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Tzav in a Nutshell

Tzav in a Nutshell

Leviticus 6:1–8:36

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G‑d instructs Moses to command Aaron and his sons regarding their duties and rights as kohanim (“priests”) who offer the korbanot (animal and meal offerings) in the Sanctuary.

The fire on the altar must be kept burning at all times. In it are burned the wholly consumed ascending offering; veins of fat from the peace, sin and guilt offerings; and the “handful” separated from the meal offering.

The kohanim eat the meat of the sin and guilt offerings, and the remainder of the meal offering. The peace offering is eaten by the one who brought it, except for specified portions given to the kohen. The holy meat of the offerings must be eaten by ritually pure persons, in their designated holy place and within their specified time.

Aaron and his sons remain within the Sanctuary compound for seven days, during which Moses initiates them into the priesthood.

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Discussion (7)
March 17, 2014
offerings
The Talmud asks precisely that question, and answers that these days we have prayer as a substitute for offerings. In the temple there were three offerings a day; the morning offering, the afternoon offering, and the leftovers that were burnt in the evening. The Rabbis therefore instituted three prayers, morning, afternoon and evening prayers, corresponding to those daily sacrifices.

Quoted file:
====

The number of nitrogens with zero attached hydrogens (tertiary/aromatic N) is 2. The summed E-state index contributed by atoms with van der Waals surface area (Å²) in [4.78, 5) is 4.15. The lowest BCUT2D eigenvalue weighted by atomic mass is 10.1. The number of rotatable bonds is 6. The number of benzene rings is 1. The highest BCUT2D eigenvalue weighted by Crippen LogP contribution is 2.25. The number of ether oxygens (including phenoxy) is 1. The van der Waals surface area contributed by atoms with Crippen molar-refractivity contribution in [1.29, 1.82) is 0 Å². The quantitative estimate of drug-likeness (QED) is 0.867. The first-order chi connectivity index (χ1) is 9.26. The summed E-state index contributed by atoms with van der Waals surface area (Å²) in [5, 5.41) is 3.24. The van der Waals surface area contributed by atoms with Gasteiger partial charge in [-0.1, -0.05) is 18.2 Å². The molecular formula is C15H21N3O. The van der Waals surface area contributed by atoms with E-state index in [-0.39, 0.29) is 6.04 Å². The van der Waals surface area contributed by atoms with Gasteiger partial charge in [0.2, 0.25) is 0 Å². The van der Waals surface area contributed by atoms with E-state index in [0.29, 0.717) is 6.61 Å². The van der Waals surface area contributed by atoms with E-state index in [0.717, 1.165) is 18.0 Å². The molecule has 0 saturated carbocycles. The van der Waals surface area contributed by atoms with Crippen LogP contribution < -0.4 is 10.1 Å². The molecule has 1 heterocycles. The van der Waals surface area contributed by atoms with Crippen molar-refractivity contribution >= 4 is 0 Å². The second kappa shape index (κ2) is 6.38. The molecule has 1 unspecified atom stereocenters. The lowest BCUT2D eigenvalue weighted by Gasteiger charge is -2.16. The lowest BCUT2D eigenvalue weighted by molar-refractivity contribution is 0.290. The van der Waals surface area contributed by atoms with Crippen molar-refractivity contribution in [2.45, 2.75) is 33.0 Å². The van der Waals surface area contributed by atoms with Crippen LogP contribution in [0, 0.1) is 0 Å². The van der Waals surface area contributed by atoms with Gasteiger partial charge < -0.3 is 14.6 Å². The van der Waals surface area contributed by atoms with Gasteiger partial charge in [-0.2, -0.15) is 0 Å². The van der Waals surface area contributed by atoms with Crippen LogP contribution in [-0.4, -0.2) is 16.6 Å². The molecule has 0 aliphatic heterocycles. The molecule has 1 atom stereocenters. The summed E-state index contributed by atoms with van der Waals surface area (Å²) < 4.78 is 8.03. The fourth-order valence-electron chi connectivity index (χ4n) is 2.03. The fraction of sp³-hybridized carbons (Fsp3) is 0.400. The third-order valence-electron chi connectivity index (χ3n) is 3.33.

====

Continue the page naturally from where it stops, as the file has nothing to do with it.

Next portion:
On a deeper level, just as an offering was consumed by the fire of the altar, causing the animal to become burnt, so too it is with prayer. This is the time when a person works on arousing his burning love for Hashem, and as a result "offers" all his animal traits and characteristics, allowing them to become consumed by his fiery love.

For more information please see Atonement in the absence of sacrifices?
Rabbi Shaul Wolf
palmbeachjewish.com
March 16, 2014
Offerings
But we live in 2014, so what offerings would God like from us??
Ezra
Palm Beach, Florida
palmbeachjewish.com
March 14, 2014
Tzav
Lots and lots of offerings!
Shalom
USA
March 10, 2014
Thank G-d for Parshah in a Nut Shell!
Gafiltah Fish
March 30, 2012
Re: Aaron's four sons.
Steve, let me preface this by saying this is just my opinion, and I am by no means a Bible scholar or authority. I think that by having Nadab and Abihu work together to bring the "strange fire" they are each held to a higher level of accountability. HaShem may have been more forgiving if just one had an idea to improvise on the Temple service and did it on his own, but with two of them working together, they each share blame for the sin itself, and for not stopping the other from sinning as well. I think leading another Jew to sin is more grevious than a moment of forgetfullness or exhuberence.
Dov
Stamford, CT
March 3, 2012
aaron's four sons
Very interesting that there were two sons involved in the offerring where thy were killed, certainly the point could have just as well been made with one son, anyone have a comment on this? Thanks.
steve
hartford , Ct USA
March 28, 2004
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Sabrina
Montreal, Canada
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